“A general rule to follow is the more clutter that can be eliminated, the clearer the picture will become.”
There are two really enjoyable stories here to be enjoyed, each of them substantial pieces and both narrated by a tie-pin.
The tie pin is Archie, a super-intelligent computer who talks to his boss Julius Katz through an earpiece. In this book, we first meet Archie down at the dog track. He’s worked out the most likely finishing positions of the dogs and is trying to persuade Katz to place a bet. Katz is having none of it. Instead, he takes a punt that is led by human intuition and wins.
This causes Archie a problem. You see, Archie is determined to solve a case before his sleuth owner and with the Trifecta safely pocketed he won’t need to take on any work for a good while. Archie’s solution is a simple one; to reveal to his owner the location of a hugely expensive case of wine. Katz is a lover of fine things and can’t resist this addition to his cellar.
He takes on the case for a couple of sisters who are worried that their brother is bleeding their dementia-suffering mother dry.
The case is investigated in a rather old-fashioned way, which is ironic given the hugely advanced technology that’s in use. There are amusing complications with the police to complicate matters and there’s the complication of a new romantic interest.
Katz studies the evidence and Archie competes with him until it all comes together in a familiar form, all the suspects in the room at once and the police being on hand to arrest the culprit at the big reveal.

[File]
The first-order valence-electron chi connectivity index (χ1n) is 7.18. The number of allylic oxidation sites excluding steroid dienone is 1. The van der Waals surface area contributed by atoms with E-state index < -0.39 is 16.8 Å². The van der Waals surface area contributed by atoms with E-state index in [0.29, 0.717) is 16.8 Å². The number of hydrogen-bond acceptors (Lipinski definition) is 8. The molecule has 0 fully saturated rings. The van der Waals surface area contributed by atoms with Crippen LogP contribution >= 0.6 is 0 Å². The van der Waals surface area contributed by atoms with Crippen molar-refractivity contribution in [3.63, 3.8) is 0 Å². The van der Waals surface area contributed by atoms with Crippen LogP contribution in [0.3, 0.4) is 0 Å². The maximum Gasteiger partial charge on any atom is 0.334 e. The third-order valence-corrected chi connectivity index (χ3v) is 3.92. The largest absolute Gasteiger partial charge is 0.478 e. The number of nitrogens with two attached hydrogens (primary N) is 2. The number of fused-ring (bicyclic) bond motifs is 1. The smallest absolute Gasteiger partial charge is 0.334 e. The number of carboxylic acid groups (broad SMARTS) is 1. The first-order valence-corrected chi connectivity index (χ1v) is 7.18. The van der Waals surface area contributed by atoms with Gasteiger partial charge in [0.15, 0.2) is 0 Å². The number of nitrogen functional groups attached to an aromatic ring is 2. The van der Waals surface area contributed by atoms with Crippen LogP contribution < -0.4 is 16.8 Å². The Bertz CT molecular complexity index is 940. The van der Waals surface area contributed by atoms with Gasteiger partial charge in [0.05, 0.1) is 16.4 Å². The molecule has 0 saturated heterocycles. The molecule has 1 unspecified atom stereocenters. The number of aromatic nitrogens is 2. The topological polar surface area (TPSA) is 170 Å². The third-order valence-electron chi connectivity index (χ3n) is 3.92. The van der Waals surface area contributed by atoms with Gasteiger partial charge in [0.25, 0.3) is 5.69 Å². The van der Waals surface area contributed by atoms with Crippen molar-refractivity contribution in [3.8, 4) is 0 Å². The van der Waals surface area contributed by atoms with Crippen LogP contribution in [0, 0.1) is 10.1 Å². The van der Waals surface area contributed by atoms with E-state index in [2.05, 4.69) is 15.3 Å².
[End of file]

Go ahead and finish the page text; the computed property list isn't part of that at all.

It’s a similar structure in the second story, only this time Archie’s been internet dating and has landed himself in the seat of being the main suspect in a murder case. Of course, we know Archie can’t have done it as he’s only a tie-pin computer, but the situation does leave Katz in a rather difficult position. Archie even suggests he changes his voice into that of a Southern belle only Katz will have none of it.
In the end there’s the familiar gathering of suspects and police and, once again, Katz gets things solved.
I think that Zeltserman’s done something really clever here. He’s taken a well-trodden path and then gone on a major and rather original detour.
This pair of stories acts as an appetiser for some Julius Katz novels. I found them to be very entertaining and I’ll definitely get to meet them in longer form at some point. Well worth a read.
I bought this book as Julius Katz Mysteries must have moved on since that time, because I can’t find it any longer. In its place is a book called The Julius Katz Collection. It has both the stories I mention and another five besides (including the wonderfully titled Julius Katz and the Case Of A Sliced Ham). It was worth the entry money just for the pair I read, so I guess this is a real bargain.